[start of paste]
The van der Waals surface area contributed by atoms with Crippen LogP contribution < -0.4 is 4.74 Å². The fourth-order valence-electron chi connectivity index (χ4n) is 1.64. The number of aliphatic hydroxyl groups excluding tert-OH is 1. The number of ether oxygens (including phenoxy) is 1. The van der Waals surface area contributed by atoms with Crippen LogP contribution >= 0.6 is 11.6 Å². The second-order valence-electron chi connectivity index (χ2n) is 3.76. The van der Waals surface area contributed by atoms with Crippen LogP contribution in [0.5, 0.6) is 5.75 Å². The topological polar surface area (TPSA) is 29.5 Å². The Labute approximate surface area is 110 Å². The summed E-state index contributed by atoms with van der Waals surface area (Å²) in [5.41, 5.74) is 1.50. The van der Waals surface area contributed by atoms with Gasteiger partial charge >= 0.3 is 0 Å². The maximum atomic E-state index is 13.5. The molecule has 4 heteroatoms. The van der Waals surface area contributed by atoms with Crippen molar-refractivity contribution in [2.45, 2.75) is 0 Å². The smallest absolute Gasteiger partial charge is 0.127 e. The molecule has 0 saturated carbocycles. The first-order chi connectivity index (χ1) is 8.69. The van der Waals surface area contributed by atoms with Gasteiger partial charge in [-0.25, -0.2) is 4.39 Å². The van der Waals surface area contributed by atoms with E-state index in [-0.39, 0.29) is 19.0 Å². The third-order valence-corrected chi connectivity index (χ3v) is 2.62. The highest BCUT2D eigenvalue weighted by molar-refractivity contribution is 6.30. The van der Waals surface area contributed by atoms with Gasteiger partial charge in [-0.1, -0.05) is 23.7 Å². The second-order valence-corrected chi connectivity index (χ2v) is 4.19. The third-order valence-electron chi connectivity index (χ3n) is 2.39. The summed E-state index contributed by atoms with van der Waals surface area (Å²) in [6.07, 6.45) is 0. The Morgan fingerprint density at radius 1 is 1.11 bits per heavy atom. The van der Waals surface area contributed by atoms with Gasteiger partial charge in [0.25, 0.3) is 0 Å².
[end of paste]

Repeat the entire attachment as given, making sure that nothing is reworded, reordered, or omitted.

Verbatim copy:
The van der Waals surface area contributed by atoms with Crippen LogP contribution < -0.4 is 4.74 Å². The fourth-order valence-electron chi connectivity index (χ4n) is 1.64. The number of aliphatic hydroxyl groups excluding tert-OH is 1. The number of ether oxygens (including phenoxy) is 1. The van der Waals surface area contributed by atoms with Crippen LogP contribution >= 0.6 is 11.6 Å². The second-order valence-electron chi connectivity index (χ2n) is 3.76. The van der Waals surface area contributed by atoms with Crippen LogP contribution in [0.5, 0.6) is 5.75 Å². The topological polar surface area (TPSA) is 29.5 Å². The Labute approximate surface area is 110 Å². The summed E-state index contributed by atoms with van der Waals surface area (Å²) in [5.41, 5.74) is 1.50. The van der Waals surface area contributed by atoms with Gasteiger partial charge >= 0.3 is 0 Å². The maximum atomic E-state index is 13.5. The molecule has 4 heteroatoms. The van der Waals surface area contributed by atoms with Crippen molar-refractivity contribution in [2.45, 2.75) is 0 Å². The smallest absolute Gasteiger partial charge is 0.127 e. The molecule has 0 saturated carbocycles. The first-order chi connectivity index (χ1) is 8.69. The van der Waals surface area contributed by atoms with Gasteiger partial charge in [-0.25, -0.2) is 4.39 Å². The van der Waals surface area contributed by atoms with E-state index in [-0.39, 0.29) is 19.0 Å². The third-order valence-corrected chi connectivity index (χ3v) is 2.62. The highest BCUT2D eigenvalue weighted by molar-refractivity contribution is 6.30. The van der Waals surface area contributed by atoms with Gasteiger partial charge in [-0.1, -0.05) is 23.7 Å². The second-order valence-corrected chi connectivity index (χ2v) is 4.19. The third-order valence-electron chi connectivity index (χ3n) is 2.39. The summed E-state index contributed by atoms with van der Waals surface area (Å²) in [6.07, 6.45) is 0. The Morgan fingerprint density at radius 1 is 1.11 bits per heavy atom. The van der Waals surface area contributed by atoms with Gasteiger partial charge in [0.25, 0.3) is 0 Å².